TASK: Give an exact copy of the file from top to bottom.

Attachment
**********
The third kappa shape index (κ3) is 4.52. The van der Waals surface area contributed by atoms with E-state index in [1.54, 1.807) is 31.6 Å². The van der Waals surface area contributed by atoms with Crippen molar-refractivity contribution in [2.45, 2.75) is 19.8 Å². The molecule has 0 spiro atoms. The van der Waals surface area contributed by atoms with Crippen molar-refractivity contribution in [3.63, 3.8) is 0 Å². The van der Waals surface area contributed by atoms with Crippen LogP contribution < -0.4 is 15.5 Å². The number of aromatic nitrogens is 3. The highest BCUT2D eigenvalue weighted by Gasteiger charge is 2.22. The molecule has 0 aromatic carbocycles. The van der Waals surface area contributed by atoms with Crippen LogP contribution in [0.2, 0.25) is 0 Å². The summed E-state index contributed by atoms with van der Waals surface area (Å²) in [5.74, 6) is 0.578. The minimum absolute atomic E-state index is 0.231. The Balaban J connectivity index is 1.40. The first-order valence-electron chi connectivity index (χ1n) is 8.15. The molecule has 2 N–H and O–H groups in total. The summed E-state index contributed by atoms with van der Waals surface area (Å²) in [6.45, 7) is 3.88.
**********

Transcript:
The third kappa shape index (κ3) is 4.52. The van der Waals surface area contributed by atoms with E-state index in [1.54, 1.807) is 31.6 Å². The van der Waals surface area contributed by atoms with Crippen molar-refractivity contribution in [2.45, 2.75) is 19.8 Å². The molecule has 0 spiro atoms. The van der Waals surface area contributed by atoms with Crippen molar-refractivity contribution in [3.63, 3.8) is 0 Å². The van der Waals surface area contributed by atoms with Crippen LogP contribution < -0.4 is 15.5 Å². The number of aromatic nitrogens is 3. The highest BCUT2D eigenvalue weighted by Gasteiger charge is 2.22. The molecule has 0 aromatic carbocycles. The van der Waals surface area contributed by atoms with Crippen LogP contribution in [0.2, 0.25) is 0 Å². The summed E-state index contributed by atoms with van der Waals surface area (Å²) in [5.74, 6) is 0.578. The minimum absolute atomic E-state index is 0.231. The Balaban J connectivity index is 1.40. The first-order valence-electron chi connectivity index (χ1n) is 8.15. The molecule has 2 N–H and O–H groups in total. The summed E-state index contributed by atoms with van der Waals surface area (Å²) in [6.45, 7) is 3.88.